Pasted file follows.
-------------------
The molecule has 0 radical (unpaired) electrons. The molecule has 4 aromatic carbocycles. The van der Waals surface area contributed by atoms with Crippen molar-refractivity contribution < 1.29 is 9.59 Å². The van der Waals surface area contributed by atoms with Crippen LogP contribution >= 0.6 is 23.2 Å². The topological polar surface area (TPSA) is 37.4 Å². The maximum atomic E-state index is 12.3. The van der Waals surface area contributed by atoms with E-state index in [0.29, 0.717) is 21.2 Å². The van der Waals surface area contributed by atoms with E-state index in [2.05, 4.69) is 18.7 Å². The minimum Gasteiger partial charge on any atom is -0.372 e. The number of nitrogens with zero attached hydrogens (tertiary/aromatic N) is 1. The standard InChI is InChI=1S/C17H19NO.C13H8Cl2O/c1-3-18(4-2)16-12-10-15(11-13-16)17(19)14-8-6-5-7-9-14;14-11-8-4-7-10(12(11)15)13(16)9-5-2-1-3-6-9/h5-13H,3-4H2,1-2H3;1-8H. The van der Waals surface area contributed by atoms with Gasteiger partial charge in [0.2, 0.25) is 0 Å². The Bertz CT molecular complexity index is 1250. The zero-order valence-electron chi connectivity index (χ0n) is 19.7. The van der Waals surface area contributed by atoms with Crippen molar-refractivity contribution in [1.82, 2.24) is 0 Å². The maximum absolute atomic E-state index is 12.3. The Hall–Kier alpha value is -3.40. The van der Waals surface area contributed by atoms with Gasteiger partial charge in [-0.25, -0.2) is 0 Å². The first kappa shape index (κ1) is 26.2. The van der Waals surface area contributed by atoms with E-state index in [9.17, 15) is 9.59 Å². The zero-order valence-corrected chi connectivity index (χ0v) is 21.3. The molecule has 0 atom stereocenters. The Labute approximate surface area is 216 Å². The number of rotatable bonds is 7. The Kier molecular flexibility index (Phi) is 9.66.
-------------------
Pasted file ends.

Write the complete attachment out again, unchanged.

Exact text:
The molecule has 0 radical (unpaired) electrons. The molecule has 4 aromatic carbocycles. The van der Waals surface area contributed by atoms with Crippen molar-refractivity contribution < 1.29 is 9.59 Å². The van der Waals surface area contributed by atoms with Crippen LogP contribution >= 0.6 is 23.2 Å². The topological polar surface area (TPSA) is 37.4 Å². The maximum atomic E-state index is 12.3. The van der Waals surface area contributed by atoms with E-state index in [0.29, 0.717) is 21.2 Å². The van der Waals surface area contributed by atoms with E-state index in [2.05, 4.69) is 18.7 Å². The minimum Gasteiger partial charge on any atom is -0.372 e. The number of nitrogens with zero attached hydrogens (tertiary/aromatic N) is 1. The standard InChI is InChI=1S/C17H19NO.C13H8Cl2O/c1-3-18(4-2)16-12-10-15(11-13-16)17(19)14-8-6-5-7-9-14;14-11-8-4-7-10(12(11)15)13(16)9-5-2-1-3-6-9/h5-13H,3-4H2,1-2H3;1-8H. The van der Waals surface area contributed by atoms with Gasteiger partial charge in [0.2, 0.25) is 0 Å². The Bertz CT molecular complexity index is 1250. The zero-order valence-electron chi connectivity index (χ0n) is 19.7. The van der Waals surface area contributed by atoms with Crippen molar-refractivity contribution in [1.82, 2.24) is 0 Å². The maximum absolute atomic E-state index is 12.3. The Hall–Kier alpha value is -3.40. The van der Waals surface area contributed by atoms with Gasteiger partial charge in [-0.25, -0.2) is 0 Å². The first kappa shape index (κ1) is 26.2. The van der Waals surface area contributed by atoms with E-state index in [9.17, 15) is 9.59 Å². The zero-order valence-corrected chi connectivity index (χ0v) is 21.3. The molecule has 0 atom stereocenters. The Labute approximate surface area is 216 Å². The number of rotatable bonds is 7. The Kier molecular flexibility index (Phi) is 9.66.